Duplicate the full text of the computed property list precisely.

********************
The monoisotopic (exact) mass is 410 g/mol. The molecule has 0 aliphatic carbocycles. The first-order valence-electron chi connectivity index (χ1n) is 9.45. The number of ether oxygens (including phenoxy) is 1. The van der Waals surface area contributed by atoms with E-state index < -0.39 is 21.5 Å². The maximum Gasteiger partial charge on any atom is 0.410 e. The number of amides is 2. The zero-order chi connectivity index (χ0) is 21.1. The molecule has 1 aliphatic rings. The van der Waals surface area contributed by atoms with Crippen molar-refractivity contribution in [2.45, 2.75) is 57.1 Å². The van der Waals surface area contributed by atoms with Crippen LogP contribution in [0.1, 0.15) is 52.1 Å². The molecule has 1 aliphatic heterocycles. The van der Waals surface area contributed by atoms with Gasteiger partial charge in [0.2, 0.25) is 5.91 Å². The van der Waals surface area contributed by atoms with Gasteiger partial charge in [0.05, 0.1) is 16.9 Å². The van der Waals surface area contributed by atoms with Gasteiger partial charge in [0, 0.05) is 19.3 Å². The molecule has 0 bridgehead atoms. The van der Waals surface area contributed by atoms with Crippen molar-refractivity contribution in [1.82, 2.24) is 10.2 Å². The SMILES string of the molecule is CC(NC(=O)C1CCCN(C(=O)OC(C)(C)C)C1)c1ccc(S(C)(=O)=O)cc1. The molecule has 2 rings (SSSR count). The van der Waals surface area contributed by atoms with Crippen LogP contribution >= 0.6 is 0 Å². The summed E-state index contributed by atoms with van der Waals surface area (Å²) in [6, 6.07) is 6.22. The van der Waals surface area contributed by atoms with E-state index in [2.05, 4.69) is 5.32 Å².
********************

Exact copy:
The monoisotopic (exact) mass is 410 g/mol. The molecule has 0 aliphatic carbocycles. The first-order valence-electron chi connectivity index (χ1n) is 9.45. The number of ether oxygens (including phenoxy) is 1. The van der Waals surface area contributed by atoms with E-state index < -0.39 is 21.5 Å². The maximum Gasteiger partial charge on any atom is 0.410 e. The number of amides is 2. The zero-order chi connectivity index (χ0) is 21.1. The molecule has 1 aliphatic rings. The van der Waals surface area contributed by atoms with Crippen molar-refractivity contribution in [2.45, 2.75) is 57.1 Å². The van der Waals surface area contributed by atoms with Crippen LogP contribution in [0.1, 0.15) is 52.1 Å². The molecule has 1 aliphatic heterocycles. The van der Waals surface area contributed by atoms with Gasteiger partial charge in [0.2, 0.25) is 5.91 Å². The van der Waals surface area contributed by atoms with Gasteiger partial charge in [0.05, 0.1) is 16.9 Å². The van der Waals surface area contributed by atoms with Gasteiger partial charge in [0, 0.05) is 19.3 Å². The molecule has 0 bridgehead atoms. The van der Waals surface area contributed by atoms with Crippen molar-refractivity contribution in [1.82, 2.24) is 10.2 Å². The SMILES string of the molecule is CC(NC(=O)C1CCCN(C(=O)OC(C)(C)C)C1)c1ccc(S(C)(=O)=O)cc1. The molecule has 2 rings (SSSR count). The van der Waals surface area contributed by atoms with Crippen LogP contribution >= 0.6 is 0 Å². The summed E-state index contributed by atoms with van der Waals surface area (Å²) in [6, 6.07) is 6.22. The van der Waals surface area contributed by atoms with E-state index in [2.05, 4.69) is 5.32 Å².